February 3rd, 2014
Olive Oil Odyssey
Faced with an entire shelf of olive-oil options, all with different labels and price points, how do you choose? Start with these pointers from the California Olive Oil Council (COOC), a nonprofit organization that recently petitioned the USDA to develop clearer olive-oil standards:
Opt for “extra.” As a rule, you’re best off choosing extra-virgin olive oil, which gives you more nutrition and flavor for your buck. Just plain “virgin,” while cheaper, tends to be less flavorful and have fewer health benefits.
Don’t be dazzled by claims. The labels “cold pressed,” “cold extracted” and “first press” have little meaning when attached to extra-virgin and virgin olive oils, all of which must be processed that way to earn the virgin or extra-virgin designation.
Avoid also-rans. The labels “olive oil,” “pure olive oil,” “light olive oil” and “refined olive oil” are lower-quality olive oils that do not meet virgin standards and have been refined to make them palatable.
Look for the harvest or milling date, which indicates when the olives were picked; it should be within the last 12 months. If there is no such date, estimate the harvest date by looking for the “best by” expiration date, which is generally 18 months to two years after the harvest.
Steer clear of imposters. Even the hallowed label of “extra-virgin olive oil” can be misleading. According to a recent report, more than two-thirds of imported extra-virgin olive oils (and one in 10 California extra-virgin olive oils) are actually lower-quality olive oils that may also be cut with other kinds of oils, such as canola, safflower and peanut. Read on for tips on how to spot the real stuff.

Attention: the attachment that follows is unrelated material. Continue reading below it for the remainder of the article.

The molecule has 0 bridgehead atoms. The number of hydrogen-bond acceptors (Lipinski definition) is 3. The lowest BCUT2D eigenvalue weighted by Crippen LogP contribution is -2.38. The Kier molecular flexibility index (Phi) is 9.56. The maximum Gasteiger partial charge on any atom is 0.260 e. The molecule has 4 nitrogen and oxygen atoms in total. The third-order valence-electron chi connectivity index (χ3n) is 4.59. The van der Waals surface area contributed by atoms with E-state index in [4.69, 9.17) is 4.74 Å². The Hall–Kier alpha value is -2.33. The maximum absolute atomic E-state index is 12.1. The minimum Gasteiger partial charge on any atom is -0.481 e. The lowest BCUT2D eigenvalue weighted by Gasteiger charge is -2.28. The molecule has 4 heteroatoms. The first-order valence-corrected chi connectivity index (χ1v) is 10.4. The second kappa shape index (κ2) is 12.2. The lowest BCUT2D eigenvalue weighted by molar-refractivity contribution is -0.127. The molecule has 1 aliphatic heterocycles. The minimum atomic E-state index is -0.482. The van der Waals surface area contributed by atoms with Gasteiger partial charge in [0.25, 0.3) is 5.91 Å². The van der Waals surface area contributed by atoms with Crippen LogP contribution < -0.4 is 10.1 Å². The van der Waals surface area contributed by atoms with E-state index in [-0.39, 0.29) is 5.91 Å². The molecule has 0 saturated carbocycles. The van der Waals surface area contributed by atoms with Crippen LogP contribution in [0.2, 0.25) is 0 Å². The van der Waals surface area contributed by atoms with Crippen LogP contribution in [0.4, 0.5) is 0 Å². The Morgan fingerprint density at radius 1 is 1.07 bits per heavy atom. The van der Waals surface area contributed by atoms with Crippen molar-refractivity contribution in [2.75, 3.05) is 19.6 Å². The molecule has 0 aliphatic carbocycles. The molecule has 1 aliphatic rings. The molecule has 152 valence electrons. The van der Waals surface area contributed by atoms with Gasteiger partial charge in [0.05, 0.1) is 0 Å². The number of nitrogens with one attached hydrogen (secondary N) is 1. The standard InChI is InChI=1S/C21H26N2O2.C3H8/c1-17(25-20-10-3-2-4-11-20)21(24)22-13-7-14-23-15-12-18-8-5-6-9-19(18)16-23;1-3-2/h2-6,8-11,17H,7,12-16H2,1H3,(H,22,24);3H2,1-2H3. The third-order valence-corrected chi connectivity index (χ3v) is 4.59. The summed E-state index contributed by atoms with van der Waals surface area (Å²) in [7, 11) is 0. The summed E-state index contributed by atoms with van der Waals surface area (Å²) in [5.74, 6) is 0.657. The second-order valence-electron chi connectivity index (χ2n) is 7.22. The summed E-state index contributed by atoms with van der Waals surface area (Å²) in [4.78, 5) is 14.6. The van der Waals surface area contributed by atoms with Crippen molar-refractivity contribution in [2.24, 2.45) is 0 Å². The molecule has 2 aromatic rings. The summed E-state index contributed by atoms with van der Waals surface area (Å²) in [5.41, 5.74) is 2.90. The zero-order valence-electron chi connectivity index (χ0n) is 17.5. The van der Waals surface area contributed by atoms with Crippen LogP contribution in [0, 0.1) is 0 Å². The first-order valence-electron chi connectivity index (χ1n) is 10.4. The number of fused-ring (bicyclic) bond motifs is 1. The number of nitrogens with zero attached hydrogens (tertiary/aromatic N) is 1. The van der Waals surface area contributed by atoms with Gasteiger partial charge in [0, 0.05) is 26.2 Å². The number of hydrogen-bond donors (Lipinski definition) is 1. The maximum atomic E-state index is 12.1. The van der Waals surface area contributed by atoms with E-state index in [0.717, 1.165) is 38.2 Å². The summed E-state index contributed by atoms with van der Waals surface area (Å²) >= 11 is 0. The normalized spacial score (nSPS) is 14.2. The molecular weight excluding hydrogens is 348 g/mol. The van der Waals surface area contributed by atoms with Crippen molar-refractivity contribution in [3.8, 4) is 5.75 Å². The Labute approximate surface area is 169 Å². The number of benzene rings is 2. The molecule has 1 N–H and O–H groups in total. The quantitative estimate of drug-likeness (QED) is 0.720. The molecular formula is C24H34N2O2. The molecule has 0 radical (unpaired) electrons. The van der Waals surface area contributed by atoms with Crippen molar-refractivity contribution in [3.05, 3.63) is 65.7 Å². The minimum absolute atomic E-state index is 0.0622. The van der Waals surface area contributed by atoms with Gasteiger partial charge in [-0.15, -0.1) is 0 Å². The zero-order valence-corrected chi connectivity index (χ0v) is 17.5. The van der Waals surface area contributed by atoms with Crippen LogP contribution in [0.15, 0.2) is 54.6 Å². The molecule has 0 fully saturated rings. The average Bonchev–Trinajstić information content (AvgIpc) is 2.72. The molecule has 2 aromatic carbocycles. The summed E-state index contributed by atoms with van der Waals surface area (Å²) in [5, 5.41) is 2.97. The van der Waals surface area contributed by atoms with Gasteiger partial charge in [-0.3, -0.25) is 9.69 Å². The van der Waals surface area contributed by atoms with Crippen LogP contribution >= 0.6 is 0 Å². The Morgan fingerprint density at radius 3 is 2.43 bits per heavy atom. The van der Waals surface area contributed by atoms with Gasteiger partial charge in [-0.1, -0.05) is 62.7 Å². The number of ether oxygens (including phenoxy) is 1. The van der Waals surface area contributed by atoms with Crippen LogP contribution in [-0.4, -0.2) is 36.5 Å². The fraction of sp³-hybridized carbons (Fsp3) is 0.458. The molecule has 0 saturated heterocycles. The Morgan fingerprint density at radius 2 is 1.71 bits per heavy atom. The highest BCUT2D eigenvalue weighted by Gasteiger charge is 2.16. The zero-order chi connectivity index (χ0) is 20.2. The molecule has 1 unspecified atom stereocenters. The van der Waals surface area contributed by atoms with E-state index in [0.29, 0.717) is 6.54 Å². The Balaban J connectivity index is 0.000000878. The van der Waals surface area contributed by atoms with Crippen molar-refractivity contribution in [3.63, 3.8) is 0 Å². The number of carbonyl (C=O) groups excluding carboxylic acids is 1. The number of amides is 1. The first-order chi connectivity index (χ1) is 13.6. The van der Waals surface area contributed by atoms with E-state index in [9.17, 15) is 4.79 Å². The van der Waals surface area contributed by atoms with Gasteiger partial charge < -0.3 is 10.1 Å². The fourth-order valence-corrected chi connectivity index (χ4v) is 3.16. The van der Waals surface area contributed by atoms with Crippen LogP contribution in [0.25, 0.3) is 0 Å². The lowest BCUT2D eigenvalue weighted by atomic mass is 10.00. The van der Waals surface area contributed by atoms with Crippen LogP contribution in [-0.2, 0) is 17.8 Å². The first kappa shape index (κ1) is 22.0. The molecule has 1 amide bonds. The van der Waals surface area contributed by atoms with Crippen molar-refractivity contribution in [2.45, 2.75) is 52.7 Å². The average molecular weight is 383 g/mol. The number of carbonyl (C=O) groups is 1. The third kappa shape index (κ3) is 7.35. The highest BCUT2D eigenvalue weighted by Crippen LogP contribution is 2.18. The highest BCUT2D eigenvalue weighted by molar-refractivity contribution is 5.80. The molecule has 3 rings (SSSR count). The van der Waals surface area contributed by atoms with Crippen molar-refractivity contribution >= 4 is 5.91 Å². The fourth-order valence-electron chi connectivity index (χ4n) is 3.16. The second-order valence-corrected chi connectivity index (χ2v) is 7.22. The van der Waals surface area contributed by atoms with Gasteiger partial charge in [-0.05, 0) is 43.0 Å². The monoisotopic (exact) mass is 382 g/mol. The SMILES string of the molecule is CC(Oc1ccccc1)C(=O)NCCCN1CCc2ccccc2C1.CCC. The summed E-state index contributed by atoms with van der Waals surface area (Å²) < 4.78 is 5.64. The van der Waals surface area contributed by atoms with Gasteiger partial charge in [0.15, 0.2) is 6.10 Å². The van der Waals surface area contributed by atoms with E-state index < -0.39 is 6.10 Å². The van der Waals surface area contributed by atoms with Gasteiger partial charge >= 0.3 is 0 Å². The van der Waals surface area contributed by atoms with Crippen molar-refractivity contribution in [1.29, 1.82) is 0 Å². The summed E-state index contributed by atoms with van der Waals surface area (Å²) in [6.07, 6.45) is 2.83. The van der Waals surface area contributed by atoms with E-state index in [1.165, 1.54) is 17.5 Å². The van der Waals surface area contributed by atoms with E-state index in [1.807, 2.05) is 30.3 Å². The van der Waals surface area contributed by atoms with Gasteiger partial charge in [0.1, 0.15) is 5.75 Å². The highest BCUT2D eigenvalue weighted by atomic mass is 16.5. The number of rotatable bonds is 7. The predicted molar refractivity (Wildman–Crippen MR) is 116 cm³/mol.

Look for the USDA seal. The presence of the USDA seal indicates that the oil has been produced in accordance with the new regulations governing the use of the label “extra-virgin olive oil.” If you’re buying domestic, look for the COOC’s “Extra Virgin Seal” for oils made in California, which produces 99 percent of domestic olive oil.
Buy from a reputable source. Better grocery stores and specialty retailers are less likely than big-box bargain outlets to sell low-quality oils from questionable sources. Specialty retailers are also much more likely to let you taste the oil before you buy it.
Beware of too-good bargains. Although you can get a liter of certified California extra-virgin olive oil for $10 to $25, says COOC’s executive director Patricia Darragh, if you see a liter of imported extra-virgin olive oil for under $10, it’s probably too good to be true: “The Euro is currently strong, and then you add in fees associated with shipping across the Atlantic and suddenly you’re only spending a few dollars for ‘extra-virgin olive oil’? It’s not financially feasible.”

Olive Oil Odyssey

Faced with an entire shelf of olive-oil options, all with different labels and price points, how do you choose? Start with these pointers from the California Olive Oil Council (COOC), a nonprofit organization that recently petitioned the USDA to develop clearer olive-oil standards: